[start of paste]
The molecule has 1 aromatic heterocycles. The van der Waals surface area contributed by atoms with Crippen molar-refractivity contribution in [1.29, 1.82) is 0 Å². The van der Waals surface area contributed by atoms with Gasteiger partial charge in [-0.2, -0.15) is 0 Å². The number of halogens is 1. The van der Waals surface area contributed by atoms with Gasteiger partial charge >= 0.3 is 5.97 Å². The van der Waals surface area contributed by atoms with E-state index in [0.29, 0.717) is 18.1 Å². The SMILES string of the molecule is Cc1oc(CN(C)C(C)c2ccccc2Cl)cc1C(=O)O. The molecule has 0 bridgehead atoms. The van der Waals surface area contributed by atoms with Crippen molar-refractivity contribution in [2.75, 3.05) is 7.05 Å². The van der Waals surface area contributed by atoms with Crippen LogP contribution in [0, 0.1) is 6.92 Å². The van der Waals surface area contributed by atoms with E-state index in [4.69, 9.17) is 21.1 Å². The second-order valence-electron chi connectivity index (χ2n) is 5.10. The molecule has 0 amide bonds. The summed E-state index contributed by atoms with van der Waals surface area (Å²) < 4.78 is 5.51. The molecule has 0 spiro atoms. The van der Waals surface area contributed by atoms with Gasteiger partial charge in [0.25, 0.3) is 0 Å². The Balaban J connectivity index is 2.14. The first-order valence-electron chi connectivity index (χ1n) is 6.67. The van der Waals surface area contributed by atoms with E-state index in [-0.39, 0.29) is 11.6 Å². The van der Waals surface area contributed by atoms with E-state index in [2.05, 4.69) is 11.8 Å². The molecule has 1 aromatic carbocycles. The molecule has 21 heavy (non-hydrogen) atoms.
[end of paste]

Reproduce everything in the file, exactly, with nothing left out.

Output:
The molecule has 1 aromatic heterocycles. The van der Waals surface area contributed by atoms with Crippen molar-refractivity contribution in [1.29, 1.82) is 0 Å². The van der Waals surface area contributed by atoms with Gasteiger partial charge in [-0.2, -0.15) is 0 Å². The number of halogens is 1. The van der Waals surface area contributed by atoms with Gasteiger partial charge >= 0.3 is 5.97 Å². The van der Waals surface area contributed by atoms with E-state index in [0.29, 0.717) is 18.1 Å². The SMILES string of the molecule is Cc1oc(CN(C)C(C)c2ccccc2Cl)cc1C(=O)O. The molecule has 0 bridgehead atoms. The van der Waals surface area contributed by atoms with Crippen molar-refractivity contribution in [2.75, 3.05) is 7.05 Å². The van der Waals surface area contributed by atoms with Crippen LogP contribution in [0, 0.1) is 6.92 Å². The van der Waals surface area contributed by atoms with E-state index in [4.69, 9.17) is 21.1 Å². The second-order valence-electron chi connectivity index (χ2n) is 5.10. The molecule has 0 amide bonds. The summed E-state index contributed by atoms with van der Waals surface area (Å²) < 4.78 is 5.51. The molecule has 0 spiro atoms. The van der Waals surface area contributed by atoms with Gasteiger partial charge in [0.25, 0.3) is 0 Å². The Balaban J connectivity index is 2.14. The first-order valence-electron chi connectivity index (χ1n) is 6.67. The van der Waals surface area contributed by atoms with E-state index in [-0.39, 0.29) is 11.6 Å². The van der Waals surface area contributed by atoms with E-state index in [2.05, 4.69) is 11.8 Å². The molecule has 1 aromatic carbocycles. The molecule has 21 heavy (non-hydrogen) atoms.